examining and quantifying relationships among variables
Download
Skip this Video
Download Presentation
Examining and Quantifying Relationships Among Variables

Loading in 2 Seconds...

play fullscreen
1 / 20

Examining and Quantifying Relationships Among Variables - PowerPoint PPT Presentation


  • 178 Views
  • Uploaded on

Examining and Quantifying Relationships Among Variables. Contingency Tables (categorical variables) Correlations (linear relationships) Other measures of association (eta, omega) Multiple regression (more than two variables at a time). Contingency Tables

loader
I am the owner, or an agent authorized to act on behalf of the owner, of the copyrighted work described.
capcha
Download Presentation

PowerPoint Slideshow about ' Examining and Quantifying Relationships Among Variables' - casper


An Image/Link below is provided (as is) to download presentation

Download Policy: Content on the Website is provided to you AS IS for your information and personal use and may not be sold / licensed / shared on other websites without getting consent from its author.While downloading, if for some reason you are not able to download a presentation, the publisher may have deleted the file from their server.


- - - - - - - - - - - - - - - - - - - - - - - - - - E N D - - - - - - - - - - - - - - - - - - - - - - - - - -
Presentation Transcript
examining and quantifying relationships among variables
Examining and Quantifying Relationships Among Variables
  • Contingency Tables (categorical variables)
  • Correlations (linear relationships)
  • Other measures of association (eta, omega)
  • Multiple regression (more than two variables at a time)
slide2

Contingency Tables

When all of your variables are categorical, you can use contingency tables to see if your variables are related.

• A contingency table is a table displaying information in cells formed by the intersection of two or more categorical variables.

• A contingency or relationship occurs when there is a pattern between the data on the rows with the data on the columns

examining and quantifying relationships among variables1
Examining and Quantifying Relationships Among Variables
  • Measures of association
    • Correlation coefficient, r
    • Other strength of association measures, eta (η), omega (ω)
    • Percentage of Variance Explained (PVE):

(association measure)2 X 100

    • For example, r = .7,

PVE = (.7)2 X 100 = 49%

pearson s correlation coefficient
Pearson’s correlation coefficient
  • Correlation – measure of the linear relationship between two variables
  • Coefficient can range from 0 to +/- 1.00
  • Size of number indicates strength or magnitude of relationship
  • Sign indicates direction of relationship
illustration of strength of relationship using venn like diagrams
Illustration of Strength of Relationship Using Venn-like Diagrams

Y

X

r2 = 0.0

X

Y

X

Y

r2 = 0.30

r2 = 0.95

correlation vs regression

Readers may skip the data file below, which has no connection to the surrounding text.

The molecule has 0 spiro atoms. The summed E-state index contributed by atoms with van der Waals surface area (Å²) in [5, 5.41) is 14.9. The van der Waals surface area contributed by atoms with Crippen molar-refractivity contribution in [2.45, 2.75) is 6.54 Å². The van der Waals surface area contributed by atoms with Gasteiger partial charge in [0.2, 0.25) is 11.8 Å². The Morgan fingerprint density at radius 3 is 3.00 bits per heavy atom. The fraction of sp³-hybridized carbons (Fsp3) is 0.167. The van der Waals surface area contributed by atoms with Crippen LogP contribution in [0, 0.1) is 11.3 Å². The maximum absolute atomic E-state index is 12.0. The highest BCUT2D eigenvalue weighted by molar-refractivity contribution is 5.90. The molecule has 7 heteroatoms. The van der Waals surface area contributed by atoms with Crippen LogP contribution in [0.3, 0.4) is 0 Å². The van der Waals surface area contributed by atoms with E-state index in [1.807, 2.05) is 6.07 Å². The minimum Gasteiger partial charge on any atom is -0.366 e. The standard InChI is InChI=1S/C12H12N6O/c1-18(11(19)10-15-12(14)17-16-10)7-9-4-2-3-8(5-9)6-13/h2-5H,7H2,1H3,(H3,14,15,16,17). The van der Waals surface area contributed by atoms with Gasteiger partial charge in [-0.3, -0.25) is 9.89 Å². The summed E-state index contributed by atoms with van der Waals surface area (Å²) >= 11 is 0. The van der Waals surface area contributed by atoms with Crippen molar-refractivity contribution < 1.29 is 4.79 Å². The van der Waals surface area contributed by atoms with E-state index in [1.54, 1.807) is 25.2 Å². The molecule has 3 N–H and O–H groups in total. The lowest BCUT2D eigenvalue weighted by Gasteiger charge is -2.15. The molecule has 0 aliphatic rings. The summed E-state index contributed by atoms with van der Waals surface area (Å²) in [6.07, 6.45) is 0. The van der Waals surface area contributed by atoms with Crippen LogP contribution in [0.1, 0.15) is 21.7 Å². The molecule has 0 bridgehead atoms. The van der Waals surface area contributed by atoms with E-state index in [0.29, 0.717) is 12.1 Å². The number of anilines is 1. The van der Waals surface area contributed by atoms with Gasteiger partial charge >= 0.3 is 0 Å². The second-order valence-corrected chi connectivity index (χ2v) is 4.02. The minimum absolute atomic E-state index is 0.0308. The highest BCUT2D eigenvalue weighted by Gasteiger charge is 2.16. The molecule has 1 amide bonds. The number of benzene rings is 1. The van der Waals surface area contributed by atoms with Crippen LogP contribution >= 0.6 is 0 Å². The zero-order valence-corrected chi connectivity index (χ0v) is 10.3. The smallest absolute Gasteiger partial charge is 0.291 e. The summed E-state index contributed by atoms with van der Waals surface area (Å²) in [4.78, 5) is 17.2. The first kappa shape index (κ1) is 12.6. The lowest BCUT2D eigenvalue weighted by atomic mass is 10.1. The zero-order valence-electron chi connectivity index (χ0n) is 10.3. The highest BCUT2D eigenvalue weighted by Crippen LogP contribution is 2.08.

Correlation vs. Regression
  • Correlation investigates relationships between variables
    • Variables have equal status or role
  • Regression examines relationship of predictor variable(s) on outcome variable
    • Variables have different role or status, interest of researcher is directional
    • Predictor variables (X’s) predict or explain the outcome variable (Y)
slide10

Correlation, bidirectional

Regression, X influences Y, unidirectional

slide11

Regression Analysis

  • Regression analysis: used to explain or predict the values of a quantitative dependent variable based on the values of one or more predictor variables.
    • • Simple regression, one predictor variable.
    • • Multiple regression, two or more predictor variables.
  • Here is the simple regression equation showing the relationship between starting salary (Y or your dependent variable) and GPA (X or your independent variable):
  • Y = 9,234.56 + 7,638.85 (X)
slide13

• The 9,234.56 is the Y intercept (look at the above regression line; it crosses the Y axis a little below $10,000; specifically, it crosses the Y axis at $9,234.56).

• The 7,638.85 is the simple regression coefficient, which tells you the average amount of increase in starting salary that occurs when GPA increases by one unit. (It is also the slope or the rise over the run).

• Now, you can plug in a value for X (i.e., starting salary) and easily get the predicted starting salary.

• If you put in a 3.00 for GPA in the above equation and solve it, you will see that the predicted starting salary is $32,151.11

• Now plug in another number within the range of the data (how about a 3.5) and see what the predicted starting salary is. (Check on your work: it is $35,970.54)

slide15

Multiple Regression: examining more than one association at the same time

  • • Main difference between simple and multiple regression is that multiple looks at the complex relationships among several predictors at the same time. The regression coefficient is now called a partial regression coefficient. This coefficient provides the predicted change in the dependent variable given a one unit change in the predictor variable, controlling for the other predictor variables in the equation. In other words, you can use multiple regression to control for other variables (i.e., statistical control).
  • Kinds of coefficients
    • Raw score betas (unique relationship controlling for other predictors)
    • Standardized betas (unique relationship controlling for other predictors)
    • R and R2(all predictors together)
  • Multicollinearity
slide17

Unique overlap of an individual predictor (x2) is standardized beta

All overlap of an individual predictor (x2) is Pearson’s r2

slide18

Y

X2

X1

Multicollinearity is the area the two predictors have in common, the extent to which the two predictors correlate with each other

ad